The Administrative Order also applies to appellate courts, including the Supreme Court. Emergency operations for the appellate courts include:

    • Appeals, motions, or original actions arising from the emergency operations of the district court;
    • Any other appeal, motion, or original action requiring expeditious resolution.

    “It is through our collective action that we will slow COVID-19’s spread,” Luckert said. “The courts will continue to serve the people of Kansas, but in a way that protects all of us.”


  • 16 Mar 2020 6:14 PM | Amanda Kohlman (Administrator)

    Attorney, client protocol established for Kansas courts

    TOPEKA—Attorneys and their clients who have symptoms of COVID-19, have been exposed to the virus, or are covered by the Kansas Department of Health's recommendations for quarantine and isolation of travelers are advised to follow protocols established by the Kansas judicial branch.

    Persons entering any Kansas courthouse may be asked screening questions consistent with public health guidelines. Admission may be denied for public health concerns. These individuals will be encouraged to visit a courtroom or court offices at another time or use a different method of conducting business.

    Attorneys should ask their clients to follow these rules. If a judge determines a proceeding must proceed, individuals may be required to wear masks.

    Postings inside courthouses will provide telephone or email contact information for court personnel. Contact information for district courts also is available online.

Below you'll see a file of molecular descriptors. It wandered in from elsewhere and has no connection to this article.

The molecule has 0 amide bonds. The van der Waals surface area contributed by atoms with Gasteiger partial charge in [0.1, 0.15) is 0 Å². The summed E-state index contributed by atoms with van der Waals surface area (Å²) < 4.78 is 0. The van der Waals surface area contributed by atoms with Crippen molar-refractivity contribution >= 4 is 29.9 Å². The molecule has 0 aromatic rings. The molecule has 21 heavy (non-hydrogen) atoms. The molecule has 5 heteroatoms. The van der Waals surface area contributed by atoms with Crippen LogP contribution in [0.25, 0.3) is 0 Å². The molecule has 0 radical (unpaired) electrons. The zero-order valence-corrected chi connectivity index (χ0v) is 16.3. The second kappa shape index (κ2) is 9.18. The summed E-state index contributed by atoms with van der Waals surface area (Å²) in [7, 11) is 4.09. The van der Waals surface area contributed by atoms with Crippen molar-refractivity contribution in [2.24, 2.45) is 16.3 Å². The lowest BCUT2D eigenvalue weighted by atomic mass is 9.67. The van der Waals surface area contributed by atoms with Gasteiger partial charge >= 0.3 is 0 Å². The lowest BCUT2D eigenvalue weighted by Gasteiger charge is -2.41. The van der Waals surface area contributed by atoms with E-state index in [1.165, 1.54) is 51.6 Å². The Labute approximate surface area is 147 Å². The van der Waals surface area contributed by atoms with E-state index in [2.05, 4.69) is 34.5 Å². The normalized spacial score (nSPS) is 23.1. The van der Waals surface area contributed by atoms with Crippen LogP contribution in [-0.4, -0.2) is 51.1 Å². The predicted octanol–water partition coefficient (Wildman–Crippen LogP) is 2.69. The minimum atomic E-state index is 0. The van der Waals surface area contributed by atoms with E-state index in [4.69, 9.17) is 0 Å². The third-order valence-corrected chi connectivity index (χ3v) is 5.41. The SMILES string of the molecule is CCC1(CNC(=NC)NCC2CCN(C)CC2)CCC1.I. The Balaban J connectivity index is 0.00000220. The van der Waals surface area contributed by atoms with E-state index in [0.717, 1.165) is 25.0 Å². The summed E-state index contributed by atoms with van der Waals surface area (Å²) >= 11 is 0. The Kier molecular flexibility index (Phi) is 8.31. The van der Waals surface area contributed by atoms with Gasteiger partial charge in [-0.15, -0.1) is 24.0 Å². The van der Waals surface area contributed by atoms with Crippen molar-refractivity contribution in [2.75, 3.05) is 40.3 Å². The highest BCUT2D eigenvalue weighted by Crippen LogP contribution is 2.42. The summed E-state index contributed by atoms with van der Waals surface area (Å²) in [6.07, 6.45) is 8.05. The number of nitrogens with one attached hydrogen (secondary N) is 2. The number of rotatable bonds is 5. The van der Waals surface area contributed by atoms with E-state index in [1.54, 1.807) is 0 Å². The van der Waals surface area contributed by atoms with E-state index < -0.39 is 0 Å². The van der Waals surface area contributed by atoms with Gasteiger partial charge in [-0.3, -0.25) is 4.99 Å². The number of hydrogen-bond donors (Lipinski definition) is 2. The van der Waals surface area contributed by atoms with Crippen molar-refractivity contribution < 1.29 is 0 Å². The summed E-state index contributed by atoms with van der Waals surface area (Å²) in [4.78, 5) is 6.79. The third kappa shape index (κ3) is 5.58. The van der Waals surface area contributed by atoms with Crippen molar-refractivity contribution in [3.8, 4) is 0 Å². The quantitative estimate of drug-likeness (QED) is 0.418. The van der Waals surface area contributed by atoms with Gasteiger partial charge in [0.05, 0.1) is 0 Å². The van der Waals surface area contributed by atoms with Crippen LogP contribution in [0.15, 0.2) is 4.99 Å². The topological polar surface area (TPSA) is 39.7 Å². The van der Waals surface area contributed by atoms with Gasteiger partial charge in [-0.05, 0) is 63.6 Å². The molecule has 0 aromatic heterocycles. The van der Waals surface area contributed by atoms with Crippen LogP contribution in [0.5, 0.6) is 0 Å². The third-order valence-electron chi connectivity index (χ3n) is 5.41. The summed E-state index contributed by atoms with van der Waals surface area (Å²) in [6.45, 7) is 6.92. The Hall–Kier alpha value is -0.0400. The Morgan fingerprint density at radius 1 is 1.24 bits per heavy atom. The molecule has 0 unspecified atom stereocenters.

Attorneys, members of the public, and law enforcement officers appearing in courtrooms should follow the same hand foam and handwashing procedures as court employees. That includes frequently washing hands with soap and water for a minimum of 20 seconds or using alcohol-based hand cleaners. If sheriff's deputies or inmates in their custody have a fever or are coughing, they should wear masks while in the courthouses.

     

    If any inmate is confirmed to have COVID-19, the court will coordinate with the sheriff, defense counsel, and the prosecutor to arrange for video appearances or continuances of court proceedings.


  • 16 Mar 2020 3:11 PM | Amanda Kohlman (Administrator)

    Kansas Supreme Court restricts Judicial Center access, cancels March oral arguments

     

    TOPEKA—The Kansas Supreme Court issued Administrative Order 2020-PR-015 restricting access to the Kansas Judicial Center; outlining a self-quarantine policy for employees and judges; and canceling travel, conferences, and training organized by or involving the judicial branch workforce.

    This is the Supreme Court’s second order issued in response to the COVID-19 pandemic.

    Visits to the Judicial Center, 301 W 10th Ave., Topeka, are restricted to judicial branch judges and employees and members of the public who have court business that cannot be conducted remotely online or via mail service with the:

    • Kansas Supreme Court
    • Kansas Court of Appeals
    • Clerk of the Appellate Courts
    • Appellate Reporter's Office
    • Kansas Judicial Council
    • Office of Judicial Administration

    This restriction also applies to the Kansas Lawyers Assistance Program and the Disciplinary Administrator's offices, which are in other locations.

    There will be no events or tours in the Judicial Center, and the Supreme Court Law Library will not receive visitors.

    People entering the Judicial Center or offices of the Disciplinary Administrator or the Kansas Lawyers Assistance Program may be asked screening questions consistent with public health guidelines. Admission may be denied.